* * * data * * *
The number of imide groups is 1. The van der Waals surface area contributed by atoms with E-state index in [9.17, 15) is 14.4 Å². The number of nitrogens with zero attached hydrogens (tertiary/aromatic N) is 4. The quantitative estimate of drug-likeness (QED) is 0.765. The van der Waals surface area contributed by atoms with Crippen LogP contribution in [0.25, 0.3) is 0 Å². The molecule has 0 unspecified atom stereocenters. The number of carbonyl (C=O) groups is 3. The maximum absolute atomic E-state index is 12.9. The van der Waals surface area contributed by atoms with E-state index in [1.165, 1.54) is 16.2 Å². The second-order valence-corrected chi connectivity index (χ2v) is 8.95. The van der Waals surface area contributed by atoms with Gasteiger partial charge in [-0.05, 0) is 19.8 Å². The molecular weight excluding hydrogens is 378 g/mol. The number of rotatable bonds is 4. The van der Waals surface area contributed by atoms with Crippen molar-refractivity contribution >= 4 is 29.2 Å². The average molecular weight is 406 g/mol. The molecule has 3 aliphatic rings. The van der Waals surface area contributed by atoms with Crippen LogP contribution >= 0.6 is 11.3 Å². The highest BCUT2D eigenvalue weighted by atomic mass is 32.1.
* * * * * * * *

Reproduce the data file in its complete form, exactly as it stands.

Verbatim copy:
The number of imide groups is 1. The van der Waals surface area contributed by atoms with E-state index in [9.17, 15) is 14.4 Å². The number of nitrogens with zero attached hydrogens (tertiary/aromatic N) is 4. The quantitative estimate of drug-likeness (QED) is 0.765. The van der Waals surface area contributed by atoms with Crippen LogP contribution in [0.25, 0.3) is 0 Å². The molecule has 0 unspecified atom stereocenters. The number of carbonyl (C=O) groups is 3. The maximum absolute atomic E-state index is 12.9. The van der Waals surface area contributed by atoms with E-state index in [1.165, 1.54) is 16.2 Å². The second-order valence-corrected chi connectivity index (χ2v) is 8.95. The van der Waals surface area contributed by atoms with Gasteiger partial charge in [-0.05, 0) is 19.8 Å². The molecular weight excluding hydrogens is 378 g/mol. The number of rotatable bonds is 4. The van der Waals surface area contributed by atoms with Crippen molar-refractivity contribution >= 4 is 29.2 Å². The average molecular weight is 406 g/mol. The molecule has 3 aliphatic rings. The van der Waals surface area contributed by atoms with Crippen LogP contribution >= 0.6 is 11.3 Å². The highest BCUT2D eigenvalue weighted by atomic mass is 32.1.